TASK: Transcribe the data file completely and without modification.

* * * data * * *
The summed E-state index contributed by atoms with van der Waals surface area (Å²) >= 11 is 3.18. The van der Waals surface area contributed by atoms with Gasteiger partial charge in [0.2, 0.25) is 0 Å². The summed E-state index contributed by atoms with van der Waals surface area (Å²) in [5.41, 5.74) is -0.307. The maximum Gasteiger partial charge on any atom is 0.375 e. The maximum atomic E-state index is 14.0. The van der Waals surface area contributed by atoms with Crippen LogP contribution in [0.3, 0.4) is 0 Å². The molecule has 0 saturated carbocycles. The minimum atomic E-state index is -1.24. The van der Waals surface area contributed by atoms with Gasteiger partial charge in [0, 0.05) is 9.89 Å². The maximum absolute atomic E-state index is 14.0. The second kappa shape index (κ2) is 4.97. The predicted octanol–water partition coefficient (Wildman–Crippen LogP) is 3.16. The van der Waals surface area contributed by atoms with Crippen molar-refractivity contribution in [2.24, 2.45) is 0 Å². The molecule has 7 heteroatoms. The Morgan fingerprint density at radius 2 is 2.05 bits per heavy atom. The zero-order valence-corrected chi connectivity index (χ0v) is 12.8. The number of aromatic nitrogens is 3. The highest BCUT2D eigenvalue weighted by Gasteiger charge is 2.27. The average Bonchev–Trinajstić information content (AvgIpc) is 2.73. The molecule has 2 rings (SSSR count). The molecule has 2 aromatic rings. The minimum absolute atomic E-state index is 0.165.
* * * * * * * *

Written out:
The summed E-state index contributed by atoms with van der Waals surface area (Å²) >= 11 is 3.18. The van der Waals surface area contributed by atoms with Gasteiger partial charge in [0.2, 0.25) is 0 Å². The summed E-state index contributed by atoms with van der Waals surface area (Å²) in [5.41, 5.74) is -0.307. The maximum Gasteiger partial charge on any atom is 0.375 e. The maximum atomic E-state index is 14.0. The van der Waals surface area contributed by atoms with Crippen LogP contribution in [0.3, 0.4) is 0 Å². The molecule has 0 saturated carbocycles. The minimum atomic E-state index is -1.24. The van der Waals surface area contributed by atoms with Gasteiger partial charge in [0, 0.05) is 9.89 Å². The maximum absolute atomic E-state index is 14.0. The second kappa shape index (κ2) is 4.97. The predicted octanol–water partition coefficient (Wildman–Crippen LogP) is 3.16. The van der Waals surface area contributed by atoms with Crippen molar-refractivity contribution in [2.24, 2.45) is 0 Å². The molecule has 7 heteroatoms. The Morgan fingerprint density at radius 2 is 2.05 bits per heavy atom. The zero-order valence-corrected chi connectivity index (χ0v) is 12.8. The number of aromatic nitrogens is 3. The highest BCUT2D eigenvalue weighted by Gasteiger charge is 2.27. The average Bonchev–Trinajstić information content (AvgIpc) is 2.73. The molecule has 2 rings (SSSR count). The molecule has 2 aromatic rings. The minimum absolute atomic E-state index is 0.165.